Wednesday, 25 March 2009

Greatness denied

Gordon Crown was an English player who could have become one of the greats of post WW2 chess. In the 1947 Anglo-Russian Match he finished 1-1 with Alexander Kotov, with both players winning a game each. Tragically for Crown, and British chess, he died at the age of 18 years old.
Here is an example of his attacking skill, from a correspondence game he played in 1947.

Crown,G - Leeson [B02]
corr, 1947

1.e4 Nf6 2.Nc3 d5 3.e5 Nfd7 4.e6 fxe6 5.d4 c5 6.dxc5 Nc6 7.Nf3 Nxc5 8.Bb5 Qd6 9.g3 Nd7 10.0-0 g6 11.Re1 Bg7 12.Ng5 Bxc3 13.Rxe6 Qc5 14.Bxc6 bxc6 15.bxc3 h6 16.Qe2 Nf8 17.Be3 Qc4(D)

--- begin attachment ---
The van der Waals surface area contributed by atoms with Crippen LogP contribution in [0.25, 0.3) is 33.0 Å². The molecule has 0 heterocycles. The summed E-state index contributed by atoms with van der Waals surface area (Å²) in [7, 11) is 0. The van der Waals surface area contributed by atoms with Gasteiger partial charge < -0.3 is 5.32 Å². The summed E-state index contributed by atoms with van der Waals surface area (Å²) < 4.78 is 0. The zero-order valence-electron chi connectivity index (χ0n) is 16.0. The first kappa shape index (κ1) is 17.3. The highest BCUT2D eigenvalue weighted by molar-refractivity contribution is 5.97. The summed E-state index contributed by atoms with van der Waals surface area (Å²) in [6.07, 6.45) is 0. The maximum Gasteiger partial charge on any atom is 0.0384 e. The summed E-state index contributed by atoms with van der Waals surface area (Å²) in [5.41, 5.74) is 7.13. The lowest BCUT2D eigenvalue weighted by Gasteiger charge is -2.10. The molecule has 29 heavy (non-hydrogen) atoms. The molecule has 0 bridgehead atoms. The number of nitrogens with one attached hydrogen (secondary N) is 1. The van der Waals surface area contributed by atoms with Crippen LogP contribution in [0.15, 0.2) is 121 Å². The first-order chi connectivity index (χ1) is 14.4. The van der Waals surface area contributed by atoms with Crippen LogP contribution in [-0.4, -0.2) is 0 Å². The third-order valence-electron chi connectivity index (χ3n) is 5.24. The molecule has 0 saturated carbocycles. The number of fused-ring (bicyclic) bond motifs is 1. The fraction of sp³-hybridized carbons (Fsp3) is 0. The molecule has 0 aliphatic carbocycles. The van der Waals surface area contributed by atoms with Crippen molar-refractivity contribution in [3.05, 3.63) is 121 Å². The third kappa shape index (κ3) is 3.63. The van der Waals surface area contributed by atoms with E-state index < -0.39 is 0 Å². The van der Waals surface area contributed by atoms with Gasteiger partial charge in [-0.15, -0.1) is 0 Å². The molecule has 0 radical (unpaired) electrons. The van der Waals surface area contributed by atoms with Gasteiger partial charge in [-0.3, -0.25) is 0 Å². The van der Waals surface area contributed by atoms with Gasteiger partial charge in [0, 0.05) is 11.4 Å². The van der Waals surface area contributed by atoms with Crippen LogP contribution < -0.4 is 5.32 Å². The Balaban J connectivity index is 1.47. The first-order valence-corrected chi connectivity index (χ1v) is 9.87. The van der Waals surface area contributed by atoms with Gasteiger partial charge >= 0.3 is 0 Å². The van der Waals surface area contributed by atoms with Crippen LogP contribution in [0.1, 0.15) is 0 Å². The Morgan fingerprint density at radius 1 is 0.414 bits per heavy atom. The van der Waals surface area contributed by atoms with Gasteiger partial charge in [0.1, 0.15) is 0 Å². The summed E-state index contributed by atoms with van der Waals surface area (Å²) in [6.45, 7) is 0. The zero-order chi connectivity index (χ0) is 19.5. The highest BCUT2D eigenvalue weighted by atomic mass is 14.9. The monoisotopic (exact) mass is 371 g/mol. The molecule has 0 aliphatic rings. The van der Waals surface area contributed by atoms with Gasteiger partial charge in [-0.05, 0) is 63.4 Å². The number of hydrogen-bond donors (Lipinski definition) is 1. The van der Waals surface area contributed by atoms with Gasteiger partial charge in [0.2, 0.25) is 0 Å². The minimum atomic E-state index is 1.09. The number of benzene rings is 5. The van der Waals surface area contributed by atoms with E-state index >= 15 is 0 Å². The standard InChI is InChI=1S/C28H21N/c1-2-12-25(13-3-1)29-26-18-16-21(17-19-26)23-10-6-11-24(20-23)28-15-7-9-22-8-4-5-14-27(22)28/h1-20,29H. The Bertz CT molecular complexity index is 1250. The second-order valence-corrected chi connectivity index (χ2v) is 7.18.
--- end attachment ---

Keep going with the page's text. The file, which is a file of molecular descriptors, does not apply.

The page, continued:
18.Rxe7+ Kd8 19.Nf7+ Kxe7 20.Bc5+ Kf6 21.Qe5+ Kxf7 22.Qe7+ Kg8 23.Qxf8+ Kh7 24.Qf7# 1-0

2 comments:

Brian Jones said...

Nice blog. There is a long history of promising english junior chess players who died young.

I never met Gordon Crown (just before my time) but can remember his legacy and also William Prince, Ian Wells and other players who died at age 18 or younger!

Brazilian IM Herman Van Riemsdijk (who played recently at Queenstown) was an arbiter in the Sao Paulo tournament when Ian Wells drowned. Shaun maybe you should blog an Ian Wells game!

Paul Dunn said...

There is a game by Gordon Crown on Ozbase. He played in the GB-AUS Radio Match in 1947 on Board 4 against M Gellis and won.